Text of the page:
“Family Values” allows marketers to better target multicultural consumers

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It’s a common assumption in messaging research that multicultural consumers are liberal, but when brands and advertisements try to put this idea into practice, their efforts often fall flat. It is therefore important to investigate the appeal of specific messages on individual cultural segments.

Collage Group has sought to explain these differential outcomes, making them a core focus of our Ad Rating Survey. As part of the survey, we asked respondents to take an unambiguous stance on 13 selected social trends, in four categories:

  • Non-Traditional Family
  • Race
  • Youth
  • Activism

After analyzing the results we found several interesting takeaways:

Rather than featuring a strict divide between liberals and conservatives on all issues, multicultural values breakdown into three categories.

The largest group is Social Liberal (44% of the population), which tends to approve of trends across all four categories, followed by Social Conservative, with 29% of the population tending to disapprove of all the mentioned trends. A third group, however, responded positively to trends regarding race, youth, and activism, but negatively on non-traditional family trends.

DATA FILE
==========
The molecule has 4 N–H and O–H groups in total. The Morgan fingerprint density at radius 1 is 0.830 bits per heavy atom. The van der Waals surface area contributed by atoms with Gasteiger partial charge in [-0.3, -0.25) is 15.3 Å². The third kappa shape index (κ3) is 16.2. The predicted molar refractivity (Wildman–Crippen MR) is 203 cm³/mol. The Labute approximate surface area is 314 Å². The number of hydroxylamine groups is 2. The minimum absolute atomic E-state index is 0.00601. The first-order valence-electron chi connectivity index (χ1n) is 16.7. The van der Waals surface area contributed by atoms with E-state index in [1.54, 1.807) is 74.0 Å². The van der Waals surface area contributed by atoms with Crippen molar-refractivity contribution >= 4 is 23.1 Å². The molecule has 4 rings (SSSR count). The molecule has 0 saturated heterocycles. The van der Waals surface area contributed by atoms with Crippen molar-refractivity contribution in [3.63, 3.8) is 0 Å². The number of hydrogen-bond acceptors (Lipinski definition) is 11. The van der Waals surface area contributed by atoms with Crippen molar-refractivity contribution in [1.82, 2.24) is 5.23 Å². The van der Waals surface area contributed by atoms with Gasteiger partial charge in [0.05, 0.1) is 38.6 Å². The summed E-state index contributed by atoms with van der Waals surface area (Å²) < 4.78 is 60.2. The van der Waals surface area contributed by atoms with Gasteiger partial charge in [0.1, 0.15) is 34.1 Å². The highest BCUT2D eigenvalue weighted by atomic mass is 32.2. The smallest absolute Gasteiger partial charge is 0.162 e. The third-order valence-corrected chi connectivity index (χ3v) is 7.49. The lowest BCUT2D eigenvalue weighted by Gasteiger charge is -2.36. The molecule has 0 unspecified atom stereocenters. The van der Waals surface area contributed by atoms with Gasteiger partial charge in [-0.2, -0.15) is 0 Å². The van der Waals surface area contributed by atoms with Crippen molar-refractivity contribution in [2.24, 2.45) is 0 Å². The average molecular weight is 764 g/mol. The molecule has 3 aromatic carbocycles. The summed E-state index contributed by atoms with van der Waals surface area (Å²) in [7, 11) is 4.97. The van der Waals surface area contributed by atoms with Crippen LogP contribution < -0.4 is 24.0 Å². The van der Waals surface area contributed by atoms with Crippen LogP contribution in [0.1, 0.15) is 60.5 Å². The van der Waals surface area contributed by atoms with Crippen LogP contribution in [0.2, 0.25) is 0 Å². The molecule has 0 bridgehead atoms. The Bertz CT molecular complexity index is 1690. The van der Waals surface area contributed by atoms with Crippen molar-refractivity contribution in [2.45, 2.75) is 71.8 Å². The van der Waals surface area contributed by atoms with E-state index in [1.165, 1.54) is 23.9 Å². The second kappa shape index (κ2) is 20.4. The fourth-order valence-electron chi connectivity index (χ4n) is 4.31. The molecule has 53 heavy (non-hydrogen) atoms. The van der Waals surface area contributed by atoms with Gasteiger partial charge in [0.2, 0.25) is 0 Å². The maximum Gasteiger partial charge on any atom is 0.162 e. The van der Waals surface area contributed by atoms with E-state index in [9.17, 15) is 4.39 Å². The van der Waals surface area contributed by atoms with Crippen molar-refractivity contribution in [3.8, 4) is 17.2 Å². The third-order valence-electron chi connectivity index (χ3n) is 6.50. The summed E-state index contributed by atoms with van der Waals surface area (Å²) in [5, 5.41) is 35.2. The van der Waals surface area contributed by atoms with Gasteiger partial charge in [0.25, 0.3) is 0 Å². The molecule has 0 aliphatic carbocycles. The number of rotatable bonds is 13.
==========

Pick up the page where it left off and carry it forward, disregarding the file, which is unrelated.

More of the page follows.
Multicultural consumers are substantially more likely to feature Family Values than Social Conservatism.

For White panelists, Social Conservatives outnumbered Family Values consumers, but for all other categories the opposite was true.

This was especially the case for African-American panelists, whose proportion of Family Values consumers was very close to its proportion of Social Liberal consumer. Over a third of Hispanic and Asian respondents were also in the Family Values segment.

Hispanic acculturation corresponds with a shift from Family Values to Social Conservatism

Comparing unacculturated against acculturated Hispanics reveals a shift away from the Family Values segment and towards Social Conservatism, while Social Liberalism remains relatively unchanged. This trend suggests that acculturated Hispanics divide themselves on social issues in ways that are similar to Non-Hispanic Whites.